Although many of the properties are decrepit they are also part of a legacy of building, and rebuilding, that dates back to the 1906 earthquake ... which we, the citizens of San Francisco, venerate.

    Instead of talking about urban renewal, we should be talking about urban maintenance. Most of these properties look like sh*t because the people who cared about the properties have died and the properties have been sold to real estate management companies that only want to tear them down, and are refusing to maintain them - slumlords, in other words.

    Many of us have predecessors and ancestors whom helped build those buildings - my grandfather, for instance, was a carpenter, and used to roam, and hunt, on horseback or on foot, along the ridge, by San Andreas Lake, where, now, runs Interstate 280.

    Consider, for instance, the notorious Hotel Utah (, which is best known as a dive bar, these days, but which resides in the ground floor of the Hotel Utah, which has surely hosted hundreds or thousands of people, in its day. Note, in particular, the delicately carved woodwork of the doorways, and the ancient wood of the bar, itself.

    Or San Wo's, the oldest Chinese restaurant in San Francisco, ten feet wide and three stories tall ... where my father and grandfather dined when they were my age or younger - recently closed, despite its million-dollar post-earthquake retrofit, because, supposedly, the Health Department suddenly decided that the kitchen, open to customers entering the building, was not sanitary.

    (Google 'San Wo Edsel Ford' for amusing anecdotes about the world's rudest waiter.)

    No - there is only one reason these places are under threat - and it is because spreadsheet-enabled assh*les have calculated how much money they,and their greedy, sprawling, internationally-vested commercial real estate management and construction firms can make, by filling the hundreds of feet of empty space, above the current buildings, with windowless apartments - replacing the sunny streets, with cold, dark, cement canyons.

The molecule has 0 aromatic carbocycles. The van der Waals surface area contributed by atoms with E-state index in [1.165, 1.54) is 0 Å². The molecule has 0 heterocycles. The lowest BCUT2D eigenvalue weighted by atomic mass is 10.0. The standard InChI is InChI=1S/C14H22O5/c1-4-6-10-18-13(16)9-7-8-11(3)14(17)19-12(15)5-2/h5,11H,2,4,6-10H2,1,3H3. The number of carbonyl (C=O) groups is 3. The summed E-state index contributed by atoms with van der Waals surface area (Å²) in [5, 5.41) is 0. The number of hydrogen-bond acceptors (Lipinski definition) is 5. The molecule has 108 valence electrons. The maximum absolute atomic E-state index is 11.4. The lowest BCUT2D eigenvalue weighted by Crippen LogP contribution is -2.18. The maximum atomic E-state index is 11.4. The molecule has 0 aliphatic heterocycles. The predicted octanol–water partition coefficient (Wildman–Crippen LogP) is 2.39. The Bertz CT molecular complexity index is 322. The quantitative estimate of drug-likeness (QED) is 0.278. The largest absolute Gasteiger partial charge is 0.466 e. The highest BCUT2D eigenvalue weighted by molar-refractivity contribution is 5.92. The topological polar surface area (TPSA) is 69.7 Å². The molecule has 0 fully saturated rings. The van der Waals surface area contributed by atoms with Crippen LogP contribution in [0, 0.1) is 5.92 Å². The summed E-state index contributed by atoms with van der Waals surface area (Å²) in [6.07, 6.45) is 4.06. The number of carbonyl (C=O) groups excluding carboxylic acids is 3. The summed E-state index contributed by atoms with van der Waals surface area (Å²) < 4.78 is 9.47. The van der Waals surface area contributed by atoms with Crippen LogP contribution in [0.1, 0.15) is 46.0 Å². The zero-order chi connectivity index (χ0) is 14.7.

This greed has made San Francisco unlivable for families. Because of a huge, mobile population of students, drawn to the dozens or hundreds of excellent colleges in the Bay Area, rooms are priced at a minimum of $1K/month, by greedy property management firms - a family with two children, and an inlaw, needing a space with three bedrooms, will pay in excess of $3K/month, easily.

    I, myself, was forced to move 200+ miles out of San Francisco, to raise my family - and I am a UNIX systems and networks administrator, with ~30 years of solid industrial strength experience. I spend much of my time working in the Bay Area ... but I did not inherit property, I cannot afford to buy property, and I cannot afford to live there.

    When I am working, I sleep in my van - and shower at the public swimming pool.

    I know that I am not alone.

    I hope this helps to give you some additional perspective on events in San Francisco, at least.

    I would expect a similar financial motive can be ferreted out, with a little effort, for properties in Manhattan, as well. Probably, someone in the city government is trying to force the buildings to be torn down, so that the land can be sold, at auction.

  3. Bob, I'm deeply hurt that you would show my hotel in the last photo! :-)